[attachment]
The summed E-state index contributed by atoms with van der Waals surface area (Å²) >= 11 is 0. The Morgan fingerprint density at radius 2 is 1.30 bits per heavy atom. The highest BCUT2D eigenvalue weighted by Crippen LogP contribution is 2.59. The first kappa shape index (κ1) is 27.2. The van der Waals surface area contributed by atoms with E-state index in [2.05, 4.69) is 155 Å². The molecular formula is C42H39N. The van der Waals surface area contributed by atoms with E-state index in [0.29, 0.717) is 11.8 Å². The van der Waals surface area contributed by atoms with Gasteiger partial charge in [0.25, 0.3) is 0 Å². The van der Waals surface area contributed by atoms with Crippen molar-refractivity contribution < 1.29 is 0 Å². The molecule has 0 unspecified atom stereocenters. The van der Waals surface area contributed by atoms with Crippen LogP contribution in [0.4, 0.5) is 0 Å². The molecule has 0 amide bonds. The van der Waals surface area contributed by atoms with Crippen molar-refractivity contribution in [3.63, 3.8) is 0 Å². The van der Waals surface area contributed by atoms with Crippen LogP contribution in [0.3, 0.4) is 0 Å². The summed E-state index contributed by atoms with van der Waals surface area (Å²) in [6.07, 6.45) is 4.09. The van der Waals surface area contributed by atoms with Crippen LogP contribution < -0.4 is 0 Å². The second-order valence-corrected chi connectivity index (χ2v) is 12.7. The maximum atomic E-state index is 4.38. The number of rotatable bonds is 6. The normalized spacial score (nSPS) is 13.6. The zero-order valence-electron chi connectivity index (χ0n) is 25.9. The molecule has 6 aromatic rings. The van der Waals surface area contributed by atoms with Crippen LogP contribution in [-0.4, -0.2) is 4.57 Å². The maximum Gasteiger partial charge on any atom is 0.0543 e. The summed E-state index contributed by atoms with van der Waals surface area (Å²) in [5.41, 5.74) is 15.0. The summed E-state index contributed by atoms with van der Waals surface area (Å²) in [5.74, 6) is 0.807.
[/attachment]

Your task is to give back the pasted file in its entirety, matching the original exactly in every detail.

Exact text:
The summed E-state index contributed by atoms with van der Waals surface area (Å²) >= 11 is 0. The Morgan fingerprint density at radius 2 is 1.30 bits per heavy atom. The highest BCUT2D eigenvalue weighted by Crippen LogP contribution is 2.59. The first kappa shape index (κ1) is 27.2. The van der Waals surface area contributed by atoms with E-state index in [2.05, 4.69) is 155 Å². The molecular formula is C42H39N. The van der Waals surface area contributed by atoms with E-state index in [0.29, 0.717) is 11.8 Å². The van der Waals surface area contributed by atoms with Gasteiger partial charge in [0.25, 0.3) is 0 Å². The van der Waals surface area contributed by atoms with Crippen molar-refractivity contribution < 1.29 is 0 Å². The molecule has 0 unspecified atom stereocenters. The van der Waals surface area contributed by atoms with Crippen LogP contribution in [0.4, 0.5) is 0 Å². The molecule has 0 amide bonds. The van der Waals surface area contributed by atoms with Crippen molar-refractivity contribution in [3.63, 3.8) is 0 Å². The van der Waals surface area contributed by atoms with Crippen LogP contribution in [0.3, 0.4) is 0 Å². The summed E-state index contributed by atoms with van der Waals surface area (Å²) in [6.07, 6.45) is 4.09. The van der Waals surface area contributed by atoms with Crippen LogP contribution < -0.4 is 0 Å². The second-order valence-corrected chi connectivity index (χ2v) is 12.7. The maximum atomic E-state index is 4.38. The number of rotatable bonds is 6. The normalized spacial score (nSPS) is 13.6. The zero-order valence-electron chi connectivity index (χ0n) is 25.9. The molecule has 6 aromatic rings. The van der Waals surface area contributed by atoms with Crippen LogP contribution in [-0.4, -0.2) is 4.57 Å². The maximum Gasteiger partial charge on any atom is 0.0543 e. The summed E-state index contributed by atoms with van der Waals surface area (Å²) in [5.41, 5.74) is 15.0. The summed E-state index contributed by atoms with van der Waals surface area (Å²) in [5.74, 6) is 0.807.